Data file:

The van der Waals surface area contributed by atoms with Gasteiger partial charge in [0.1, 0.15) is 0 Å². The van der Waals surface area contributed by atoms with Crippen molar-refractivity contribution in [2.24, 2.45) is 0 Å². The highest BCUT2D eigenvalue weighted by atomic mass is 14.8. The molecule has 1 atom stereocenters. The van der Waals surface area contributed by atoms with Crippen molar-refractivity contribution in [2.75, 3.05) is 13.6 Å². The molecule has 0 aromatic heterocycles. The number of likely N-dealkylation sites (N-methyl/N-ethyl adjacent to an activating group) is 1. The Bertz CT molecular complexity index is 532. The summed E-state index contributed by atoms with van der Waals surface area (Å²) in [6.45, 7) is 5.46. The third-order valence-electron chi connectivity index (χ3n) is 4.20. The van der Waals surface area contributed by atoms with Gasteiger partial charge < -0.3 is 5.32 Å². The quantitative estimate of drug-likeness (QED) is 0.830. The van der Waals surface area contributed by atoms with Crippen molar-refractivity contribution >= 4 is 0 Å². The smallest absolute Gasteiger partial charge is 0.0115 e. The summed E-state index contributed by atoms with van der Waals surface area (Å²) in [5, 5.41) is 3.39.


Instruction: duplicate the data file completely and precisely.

The van der Waals surface area contributed by atoms with Gasteiger partial charge in [0.1, 0.15) is 0 Å². The van der Waals surface area contributed by atoms with Crippen molar-refractivity contribution in [2.24, 2.45) is 0 Å². The highest BCUT2D eigenvalue weighted by atomic mass is 14.8. The molecule has 1 atom stereocenters. The van der Waals surface area contributed by atoms with Crippen molar-refractivity contribution in [2.75, 3.05) is 13.6 Å². The molecule has 0 aromatic heterocycles. The number of likely N-dealkylation sites (N-methyl/N-ethyl adjacent to an activating group) is 1. The Bertz CT molecular complexity index is 532. The summed E-state index contributed by atoms with van der Waals surface area (Å²) in [6.45, 7) is 5.46. The third-order valence-electron chi connectivity index (χ3n) is 4.20. The van der Waals surface area contributed by atoms with Gasteiger partial charge < -0.3 is 5.32 Å². The quantitative estimate of drug-likeness (QED) is 0.830. The van der Waals surface area contributed by atoms with Crippen molar-refractivity contribution >= 4 is 0 Å². The smallest absolute Gasteiger partial charge is 0.0115 e. The summed E-state index contributed by atoms with van der Waals surface area (Å²) in [5, 5.41) is 3.39.